In a lot of games it basically comes down to who happens to have the ball last—which is arguably why Clemson won last year (I’m sure Tide fans will agree with me). And maybe that’s exciting for those who like seeing endzone dances and a lot of points on the board, but after awhile it takes away from the basic allure that sporting events have, which again, is the fact we truly don’t know what’s going to happen. In other words, when scoring becomes inevitable, it’s boring.
The other thing is that it makes the games longer. Because every time someone scores, there’s usually two advertising breaks—one after the score and one after the kickoff. The clock is stopped, players aren’t playing, and you and I are either bored or staring at our phones to fill the time.
And to be frank, the games are already pretty damn long.
Why? Well, scoring is one problem. But they also stop the clock on every first down and review all the scoring plays—plus other plays where there’s a turnover or a catch is in question.
But seriously, four and a half fucking hours to watch a college football game? Are you kidding me? It’s especially brutal for fans of teams with late games—I’m an Oregon State fan, so trust me, I know. The game doesn’t end until midnight, and with traffic you don’t get home until 2 am. It’s brutal. And it kinda ruins your weekend.
The Fix: Don’t Stop the Clock on First Downs and Fix Challenges
The first thing that addresses both scoring and game length is to just let the clock run. Guy goes out of bounds, fine, but stopping the clock on first down is silly and totally unnecessary. There’s no good reason to do it, it adds a lot of time to the game and leads to more scoring, which causes games to last even longer.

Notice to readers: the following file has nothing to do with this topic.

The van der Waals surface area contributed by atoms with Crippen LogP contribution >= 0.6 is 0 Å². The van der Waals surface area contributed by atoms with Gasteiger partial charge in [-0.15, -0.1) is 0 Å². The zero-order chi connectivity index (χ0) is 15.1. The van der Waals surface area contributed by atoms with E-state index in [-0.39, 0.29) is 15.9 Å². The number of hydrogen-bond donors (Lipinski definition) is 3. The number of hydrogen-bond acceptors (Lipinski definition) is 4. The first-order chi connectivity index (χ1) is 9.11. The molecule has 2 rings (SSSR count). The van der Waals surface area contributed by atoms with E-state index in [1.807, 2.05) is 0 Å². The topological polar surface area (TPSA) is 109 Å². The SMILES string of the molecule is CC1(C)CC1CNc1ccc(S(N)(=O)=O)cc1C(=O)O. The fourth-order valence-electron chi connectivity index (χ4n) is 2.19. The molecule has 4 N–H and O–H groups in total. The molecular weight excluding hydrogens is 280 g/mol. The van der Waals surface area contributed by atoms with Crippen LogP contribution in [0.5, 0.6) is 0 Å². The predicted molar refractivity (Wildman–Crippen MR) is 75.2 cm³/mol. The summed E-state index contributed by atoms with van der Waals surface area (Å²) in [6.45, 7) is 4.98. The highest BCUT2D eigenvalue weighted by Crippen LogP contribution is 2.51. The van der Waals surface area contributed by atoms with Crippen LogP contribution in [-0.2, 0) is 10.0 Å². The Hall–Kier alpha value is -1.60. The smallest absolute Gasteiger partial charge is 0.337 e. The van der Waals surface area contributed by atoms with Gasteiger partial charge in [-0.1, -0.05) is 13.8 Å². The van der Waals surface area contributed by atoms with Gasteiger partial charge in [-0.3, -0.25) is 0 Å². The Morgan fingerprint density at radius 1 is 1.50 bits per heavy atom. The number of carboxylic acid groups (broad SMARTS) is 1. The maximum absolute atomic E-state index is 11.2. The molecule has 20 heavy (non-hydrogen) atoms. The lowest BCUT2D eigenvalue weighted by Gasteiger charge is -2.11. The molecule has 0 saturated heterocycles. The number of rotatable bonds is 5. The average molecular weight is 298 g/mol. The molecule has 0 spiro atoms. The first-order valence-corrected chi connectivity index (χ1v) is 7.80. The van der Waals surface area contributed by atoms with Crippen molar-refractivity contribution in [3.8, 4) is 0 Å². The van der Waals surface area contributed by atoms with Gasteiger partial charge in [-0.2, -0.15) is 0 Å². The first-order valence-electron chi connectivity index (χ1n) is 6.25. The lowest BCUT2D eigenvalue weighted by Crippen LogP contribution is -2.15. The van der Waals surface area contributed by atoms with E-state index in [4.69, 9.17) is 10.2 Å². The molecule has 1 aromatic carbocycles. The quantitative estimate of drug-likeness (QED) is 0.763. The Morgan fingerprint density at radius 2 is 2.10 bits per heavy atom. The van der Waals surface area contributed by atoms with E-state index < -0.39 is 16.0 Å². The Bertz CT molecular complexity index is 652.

Second, don’t review every scoring play. Let the plays stand as they’re called on the field, give coaches flags like they have in the NFL, and let them be responsible for deciding when to challenge. If it’s a crucial spot in the game, they will. If not, the clock continues running and the game goes on.
Problem #3: Player Compensation
College football is an industry worth billions and billions of dollars a year—and nearly all of those profits go to media executives, school administrators, the NCAA, and coaches.
In other words, everyone gets in on the action EXCEPT the players themselves, the very people without whom the game wouldn’t be possible.
Yes, many of them get scholarships, and there’s benefits like stipends and free meals and getting laid by beautiful girls who wouldn’t know your name if you weren’t on the football team, which is all well and good, but it’s still a pittance compared to the value they are providing our economy and their universities.
Sorry, but that’s the truth. College coaches make nearly as much as coaches in the NFL and the TV deals for individual leagues are worth billions, but none of that’s possible without players on the field. And generally speaking, if those players ever want to get paid playing on Sunday, they HAVE to play college football for at least three years. Not quite slavery, but there’s nothing democratic or capitalist about it either.